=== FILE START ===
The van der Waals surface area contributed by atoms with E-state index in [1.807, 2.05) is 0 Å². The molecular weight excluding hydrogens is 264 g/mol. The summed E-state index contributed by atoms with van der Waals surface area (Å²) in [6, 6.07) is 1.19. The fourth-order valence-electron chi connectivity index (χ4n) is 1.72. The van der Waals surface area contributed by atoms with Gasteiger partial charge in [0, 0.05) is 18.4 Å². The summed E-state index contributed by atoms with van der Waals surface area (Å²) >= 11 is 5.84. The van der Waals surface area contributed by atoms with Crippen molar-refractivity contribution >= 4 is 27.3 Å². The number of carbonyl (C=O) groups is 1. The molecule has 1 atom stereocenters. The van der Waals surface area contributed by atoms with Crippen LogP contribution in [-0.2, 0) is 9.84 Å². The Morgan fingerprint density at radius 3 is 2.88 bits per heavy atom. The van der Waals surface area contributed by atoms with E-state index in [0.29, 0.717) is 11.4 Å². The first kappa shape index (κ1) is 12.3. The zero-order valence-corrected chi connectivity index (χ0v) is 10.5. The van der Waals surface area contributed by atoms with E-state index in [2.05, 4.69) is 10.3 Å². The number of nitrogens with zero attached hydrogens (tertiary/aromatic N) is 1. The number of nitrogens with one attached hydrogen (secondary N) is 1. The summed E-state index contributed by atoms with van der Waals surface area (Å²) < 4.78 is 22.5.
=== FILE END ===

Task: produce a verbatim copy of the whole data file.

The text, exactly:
The van der Waals surface area contributed by atoms with E-state index in [1.807, 2.05) is 0 Å². The molecular weight excluding hydrogens is 264 g/mol. The summed E-state index contributed by atoms with van der Waals surface area (Å²) in [6, 6.07) is 1.19. The fourth-order valence-electron chi connectivity index (χ4n) is 1.72. The van der Waals surface area contributed by atoms with Gasteiger partial charge in [0, 0.05) is 18.4 Å². The summed E-state index contributed by atoms with van der Waals surface area (Å²) >= 11 is 5.84. The van der Waals surface area contributed by atoms with Crippen molar-refractivity contribution >= 4 is 27.3 Å². The number of carbonyl (C=O) groups is 1. The molecule has 1 atom stereocenters. The van der Waals surface area contributed by atoms with Crippen LogP contribution in [-0.2, 0) is 9.84 Å². The Morgan fingerprint density at radius 3 is 2.88 bits per heavy atom. The van der Waals surface area contributed by atoms with E-state index in [0.29, 0.717) is 11.4 Å². The first kappa shape index (κ1) is 12.3. The zero-order valence-corrected chi connectivity index (χ0v) is 10.5. The van der Waals surface area contributed by atoms with E-state index in [2.05, 4.69) is 10.3 Å². The number of nitrogens with zero attached hydrogens (tertiary/aromatic N) is 1. The number of nitrogens with one attached hydrogen (secondary N) is 1. The summed E-state index contributed by atoms with van der Waals surface area (Å²) < 4.78 is 22.5.